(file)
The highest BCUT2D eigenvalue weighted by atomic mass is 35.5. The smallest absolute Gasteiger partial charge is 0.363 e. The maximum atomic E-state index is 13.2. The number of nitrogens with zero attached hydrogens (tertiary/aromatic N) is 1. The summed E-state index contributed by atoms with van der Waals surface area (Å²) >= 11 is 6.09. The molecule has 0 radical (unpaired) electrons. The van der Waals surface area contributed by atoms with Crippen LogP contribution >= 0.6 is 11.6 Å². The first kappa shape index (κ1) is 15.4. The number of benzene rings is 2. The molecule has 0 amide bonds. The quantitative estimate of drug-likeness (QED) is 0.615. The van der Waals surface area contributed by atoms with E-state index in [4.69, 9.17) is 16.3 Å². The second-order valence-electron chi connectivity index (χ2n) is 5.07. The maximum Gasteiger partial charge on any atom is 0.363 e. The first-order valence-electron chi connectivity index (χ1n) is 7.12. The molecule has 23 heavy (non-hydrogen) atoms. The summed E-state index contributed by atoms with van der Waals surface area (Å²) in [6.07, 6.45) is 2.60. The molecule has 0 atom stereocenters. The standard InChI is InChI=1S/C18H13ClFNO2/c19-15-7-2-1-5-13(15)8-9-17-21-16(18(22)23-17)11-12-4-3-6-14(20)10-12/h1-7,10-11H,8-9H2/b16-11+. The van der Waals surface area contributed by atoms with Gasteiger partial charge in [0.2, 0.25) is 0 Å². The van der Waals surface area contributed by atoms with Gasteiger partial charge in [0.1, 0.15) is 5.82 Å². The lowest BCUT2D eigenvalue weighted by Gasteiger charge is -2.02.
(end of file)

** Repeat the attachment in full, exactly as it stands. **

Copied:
The highest BCUT2D eigenvalue weighted by atomic mass is 35.5. The smallest absolute Gasteiger partial charge is 0.363 e. The maximum atomic E-state index is 13.2. The number of nitrogens with zero attached hydrogens (tertiary/aromatic N) is 1. The summed E-state index contributed by atoms with van der Waals surface area (Å²) >= 11 is 6.09. The molecule has 0 radical (unpaired) electrons. The van der Waals surface area contributed by atoms with Crippen LogP contribution >= 0.6 is 11.6 Å². The first kappa shape index (κ1) is 15.4. The number of benzene rings is 2. The molecule has 0 amide bonds. The quantitative estimate of drug-likeness (QED) is 0.615. The van der Waals surface area contributed by atoms with E-state index in [4.69, 9.17) is 16.3 Å². The second-order valence-electron chi connectivity index (χ2n) is 5.07. The maximum Gasteiger partial charge on any atom is 0.363 e. The first-order valence-electron chi connectivity index (χ1n) is 7.12. The molecule has 23 heavy (non-hydrogen) atoms. The summed E-state index contributed by atoms with van der Waals surface area (Å²) in [6.07, 6.45) is 2.60. The molecule has 0 atom stereocenters. The standard InChI is InChI=1S/C18H13ClFNO2/c19-15-7-2-1-5-13(15)8-9-17-21-16(18(22)23-17)11-12-4-3-6-14(20)10-12/h1-7,10-11H,8-9H2/b16-11+. The van der Waals surface area contributed by atoms with Gasteiger partial charge in [0.2, 0.25) is 0 Å². The van der Waals surface area contributed by atoms with Gasteiger partial charge in [0.1, 0.15) is 5.82 Å². The lowest BCUT2D eigenvalue weighted by Gasteiger charge is -2.02.